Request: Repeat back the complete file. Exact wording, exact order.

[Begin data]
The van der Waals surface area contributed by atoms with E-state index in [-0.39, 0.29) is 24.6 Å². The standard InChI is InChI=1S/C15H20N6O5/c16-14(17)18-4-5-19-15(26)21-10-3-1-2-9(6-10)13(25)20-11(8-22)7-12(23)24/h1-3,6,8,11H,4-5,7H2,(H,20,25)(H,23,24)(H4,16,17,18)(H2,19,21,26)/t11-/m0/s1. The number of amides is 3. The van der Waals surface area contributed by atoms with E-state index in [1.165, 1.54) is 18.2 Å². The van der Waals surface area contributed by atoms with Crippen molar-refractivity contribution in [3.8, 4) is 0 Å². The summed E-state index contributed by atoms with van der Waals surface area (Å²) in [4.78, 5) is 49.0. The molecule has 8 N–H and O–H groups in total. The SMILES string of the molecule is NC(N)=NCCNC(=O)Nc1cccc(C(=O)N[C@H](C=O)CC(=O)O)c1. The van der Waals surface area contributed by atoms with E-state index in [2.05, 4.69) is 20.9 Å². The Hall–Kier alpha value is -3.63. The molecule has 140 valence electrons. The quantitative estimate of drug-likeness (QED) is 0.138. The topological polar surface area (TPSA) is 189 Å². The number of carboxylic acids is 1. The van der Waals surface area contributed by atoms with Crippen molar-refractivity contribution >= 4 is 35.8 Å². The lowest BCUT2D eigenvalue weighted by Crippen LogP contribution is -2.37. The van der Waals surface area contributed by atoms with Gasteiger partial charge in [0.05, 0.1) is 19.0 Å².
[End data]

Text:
The van der Waals surface area contributed by atoms with E-state index in [-0.39, 0.29) is 24.6 Å². The standard InChI is InChI=1S/C15H20N6O5/c16-14(17)18-4-5-19-15(26)21-10-3-1-2-9(6-10)13(25)20-11(8-22)7-12(23)24/h1-3,6,8,11H,4-5,7H2,(H,20,25)(H,23,24)(H4,16,17,18)(H2,19,21,26)/t11-/m0/s1. The number of amides is 3. The van der Waals surface area contributed by atoms with E-state index in [1.165, 1.54) is 18.2 Å². The van der Waals surface area contributed by atoms with Crippen molar-refractivity contribution in [3.8, 4) is 0 Å². The summed E-state index contributed by atoms with van der Waals surface area (Å²) in [4.78, 5) is 49.0. The molecule has 8 N–H and O–H groups in total. The SMILES string of the molecule is NC(N)=NCCNC(=O)Nc1cccc(C(=O)N[C@H](C=O)CC(=O)O)c1. The van der Waals surface area contributed by atoms with E-state index in [2.05, 4.69) is 20.9 Å². The Hall–Kier alpha value is -3.63. The molecule has 140 valence electrons. The quantitative estimate of drug-likeness (QED) is 0.138. The topological polar surface area (TPSA) is 189 Å². The number of carboxylic acids is 1. The van der Waals surface area contributed by atoms with Crippen molar-refractivity contribution >= 4 is 35.8 Å². The lowest BCUT2D eigenvalue weighted by Crippen LogP contribution is -2.37. The van der Waals surface area contributed by atoms with Gasteiger partial charge in [0.05, 0.1) is 19.0 Å².